Danny Glover Talks Trouble


Danny Glover is the open-minded actor who has starring roles in The Color Purple and Michel Gondry’s Be Kind Rewind, but who’s also willing to take a bullet in the gut for Saw V. His latest roles have been off camera as executive producer; he’s currently working on a film about Toussaint L’Ouverture, and Trouble the Water, which was released last year and won the Grand Jury Prize for a documentary at Sundance, is up for an Oscar this weekend. The film follows husband and wife Scott and Kimberly Roberts, and includes 15 minutes of their home video, shot on a camera they bought the day before. Upon seeing the raw footage shot for the film, Glover got excited, and he’s still excited. We sat down to talk about the Ninth Ward, and award season.

JA’NELL NEQUEVA: People know you so well as an actor. How is being an Executive Producer different?

DANNY GLOVER: Those titles, Executive Producer or actor, are unimportant. I always try to approach my role as an artist. The first thing you want to do, that you attempt to do as an artist, is to have some sort of input into the material that you are working on. That is how my process begins; I say to myself: “I want to do this kind of work or I want to do that kind of work.”

JN: You also have a production company.

DG: Yes, in partnership with Josyln Barnes; it’s called Louverture Films, named for Toussaint L’Ouverture, who led the Haitian revolution against slavery. Although he’s famous in the Carribean, many people in America still don’t know who he is…

JN: Who brought you into Trouble the Water? How did you first become aware of it?

DG: The film’s two directors, Tia Lessin and Carl Deal, worked on Farenheit 9/11 and Bowling for Columbine. They are both good friends with my producing partner—Josyln Barnes. Tia and Carl gave us some footage from the film. The moment I saw it, I remember sitting in the office, just crying watching it and I said, “I have to get people to see this movie.”

JN: What specifically struck a chord?


DG: My interest is connected to the role I feel that cultural production and art can play in defining the way we look at the world. It’s about redefining images and redefining relationships—and ultimately how we see ourselves.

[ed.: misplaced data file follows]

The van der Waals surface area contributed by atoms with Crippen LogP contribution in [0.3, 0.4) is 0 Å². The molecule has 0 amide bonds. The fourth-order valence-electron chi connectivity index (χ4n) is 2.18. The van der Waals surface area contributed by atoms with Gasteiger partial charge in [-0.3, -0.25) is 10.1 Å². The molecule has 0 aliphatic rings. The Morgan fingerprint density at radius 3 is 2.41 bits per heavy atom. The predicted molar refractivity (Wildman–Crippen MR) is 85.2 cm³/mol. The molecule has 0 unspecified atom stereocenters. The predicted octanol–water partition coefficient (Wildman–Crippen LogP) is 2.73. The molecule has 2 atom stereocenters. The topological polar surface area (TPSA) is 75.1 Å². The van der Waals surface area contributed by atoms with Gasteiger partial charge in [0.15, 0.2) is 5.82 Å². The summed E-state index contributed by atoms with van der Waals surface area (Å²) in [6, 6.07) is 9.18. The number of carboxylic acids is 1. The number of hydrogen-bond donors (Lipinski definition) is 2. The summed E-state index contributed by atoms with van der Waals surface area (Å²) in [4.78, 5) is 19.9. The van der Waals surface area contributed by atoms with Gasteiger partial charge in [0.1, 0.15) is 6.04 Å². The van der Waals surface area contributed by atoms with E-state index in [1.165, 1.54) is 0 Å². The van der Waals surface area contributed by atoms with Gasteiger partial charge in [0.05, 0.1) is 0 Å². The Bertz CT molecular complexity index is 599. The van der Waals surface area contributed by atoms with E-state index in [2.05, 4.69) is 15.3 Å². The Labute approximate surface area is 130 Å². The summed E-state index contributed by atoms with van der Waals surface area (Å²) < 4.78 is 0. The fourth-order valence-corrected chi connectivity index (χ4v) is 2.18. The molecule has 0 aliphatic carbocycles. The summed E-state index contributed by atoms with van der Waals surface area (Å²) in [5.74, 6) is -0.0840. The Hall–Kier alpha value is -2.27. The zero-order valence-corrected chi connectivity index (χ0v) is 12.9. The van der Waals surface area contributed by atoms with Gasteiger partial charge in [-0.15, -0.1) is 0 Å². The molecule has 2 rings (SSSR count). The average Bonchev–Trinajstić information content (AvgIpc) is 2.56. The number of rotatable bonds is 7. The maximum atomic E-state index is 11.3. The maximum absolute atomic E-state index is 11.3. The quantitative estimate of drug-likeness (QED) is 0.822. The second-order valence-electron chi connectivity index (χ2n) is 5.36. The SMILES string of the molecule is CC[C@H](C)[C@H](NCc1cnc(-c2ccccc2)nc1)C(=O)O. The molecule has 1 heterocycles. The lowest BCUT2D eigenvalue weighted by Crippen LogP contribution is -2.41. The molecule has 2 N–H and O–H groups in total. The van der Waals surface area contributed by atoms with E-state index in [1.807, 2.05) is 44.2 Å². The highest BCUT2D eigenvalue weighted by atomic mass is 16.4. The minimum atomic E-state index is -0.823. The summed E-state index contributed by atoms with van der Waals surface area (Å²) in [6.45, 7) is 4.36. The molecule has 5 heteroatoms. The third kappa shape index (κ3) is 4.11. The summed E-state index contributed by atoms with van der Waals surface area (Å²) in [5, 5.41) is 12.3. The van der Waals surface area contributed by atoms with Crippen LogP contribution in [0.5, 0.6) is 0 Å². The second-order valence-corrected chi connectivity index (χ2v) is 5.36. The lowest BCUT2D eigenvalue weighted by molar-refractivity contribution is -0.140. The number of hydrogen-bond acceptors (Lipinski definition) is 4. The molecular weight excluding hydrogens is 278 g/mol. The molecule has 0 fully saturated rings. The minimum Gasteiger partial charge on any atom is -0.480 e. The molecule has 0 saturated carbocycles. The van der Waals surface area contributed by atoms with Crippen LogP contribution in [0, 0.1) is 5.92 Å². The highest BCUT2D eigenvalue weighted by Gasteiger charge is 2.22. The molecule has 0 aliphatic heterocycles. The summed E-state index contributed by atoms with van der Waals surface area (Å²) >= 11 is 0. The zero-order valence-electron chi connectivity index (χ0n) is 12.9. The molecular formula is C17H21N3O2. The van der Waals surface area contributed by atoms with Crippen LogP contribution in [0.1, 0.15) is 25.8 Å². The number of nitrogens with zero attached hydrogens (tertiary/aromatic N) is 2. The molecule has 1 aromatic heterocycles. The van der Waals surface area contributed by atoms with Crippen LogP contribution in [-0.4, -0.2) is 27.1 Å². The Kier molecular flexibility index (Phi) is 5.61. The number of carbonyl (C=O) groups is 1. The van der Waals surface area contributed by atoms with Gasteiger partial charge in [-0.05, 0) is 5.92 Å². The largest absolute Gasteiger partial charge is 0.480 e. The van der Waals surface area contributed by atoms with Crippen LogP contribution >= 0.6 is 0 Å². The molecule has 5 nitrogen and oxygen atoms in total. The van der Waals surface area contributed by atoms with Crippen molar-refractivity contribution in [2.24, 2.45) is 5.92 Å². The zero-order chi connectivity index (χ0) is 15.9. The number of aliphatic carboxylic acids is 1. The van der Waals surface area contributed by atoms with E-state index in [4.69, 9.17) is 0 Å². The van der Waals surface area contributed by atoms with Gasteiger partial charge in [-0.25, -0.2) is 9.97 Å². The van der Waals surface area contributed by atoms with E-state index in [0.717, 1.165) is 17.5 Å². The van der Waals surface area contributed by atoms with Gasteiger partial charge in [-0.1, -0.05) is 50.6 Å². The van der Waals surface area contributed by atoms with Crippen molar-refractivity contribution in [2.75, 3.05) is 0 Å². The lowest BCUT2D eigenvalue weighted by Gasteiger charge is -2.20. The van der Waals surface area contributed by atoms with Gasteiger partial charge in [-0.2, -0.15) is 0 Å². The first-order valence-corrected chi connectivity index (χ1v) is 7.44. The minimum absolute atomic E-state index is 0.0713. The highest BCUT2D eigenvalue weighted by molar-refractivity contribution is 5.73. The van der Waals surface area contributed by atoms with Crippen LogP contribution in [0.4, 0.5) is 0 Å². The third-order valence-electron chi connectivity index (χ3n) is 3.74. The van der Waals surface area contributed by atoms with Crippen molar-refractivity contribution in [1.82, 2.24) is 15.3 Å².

JN: How does that happen in Trouble the Water?

DG: We watch as the characters relate in their communities—and in a larger context, in the nation and in the world. So the question you ask with an event like Katrina is, “How do you begin to alter that? How we can imaginatively become better human beings?” It’s a kind of idealism essentially, but what would we do this stuff for if we weren’t idealists?

JN: The film primaily follows one couple from New Orleans’ Ninth Ward, before and after Hurricane Katrina. What lessons do you think we learn from this couple’s experience?

DG: The lesson that is important for us to acknowledge, is that what happened in Katrina is symbolic of a much deeper pathology that surrounds poverty with a kind of structural racism and structural disenfranchisement that happens in our cities and in every other city in this country—whether it be through gentrification or some other form of cutting people out or eliminating people as voices. But I don’t even know if lesson learned is even applicable to what we need to talk about.

JN: The film was nominated for an Oscar. Do nominations or awards have any importance for you?

DG: The final outcome of a film is to get people to see it. That’s the test right there. Whether it succeeds in accumulating awards is something that’s based on any number of factors and a lot of those factors you don’t have control over. But certainly the fact is that we got people to see the film and not just to see the film just to sit in an audience—but to see the film and respond in the same way that you did.

JN: The poster for Trouble the Water‘s reads “It’s not about a hurricane. It’s about America.”

DG: It is about America. The symptoms of Katrina are characteristic of a much deeper pathology. If we are only looking at the symptoms and not dealing with the root of that pathology, we miss the point of the film and miss the point of what we need to continue to do. It’s not just about going out there and raising more money for the cause but rather asking how we can effectively establish a place for all people to be a participant in a Democracy.

JN: Do you think that since the election of President Obama that people are in that place? Or most people are in that place?

DG: Well, I don’t know yet. The election was an event—not a movement. It was a huge event that took place over last year, but was the election really a movement? I would think not. Does it have the potential or the possibility to become a movement? Yes.

JN: Lastly, what upcoming projects are you most excited about?

DG: Nothing else.

JN: Nothing else? I don’t believe that!

DG: Believe it.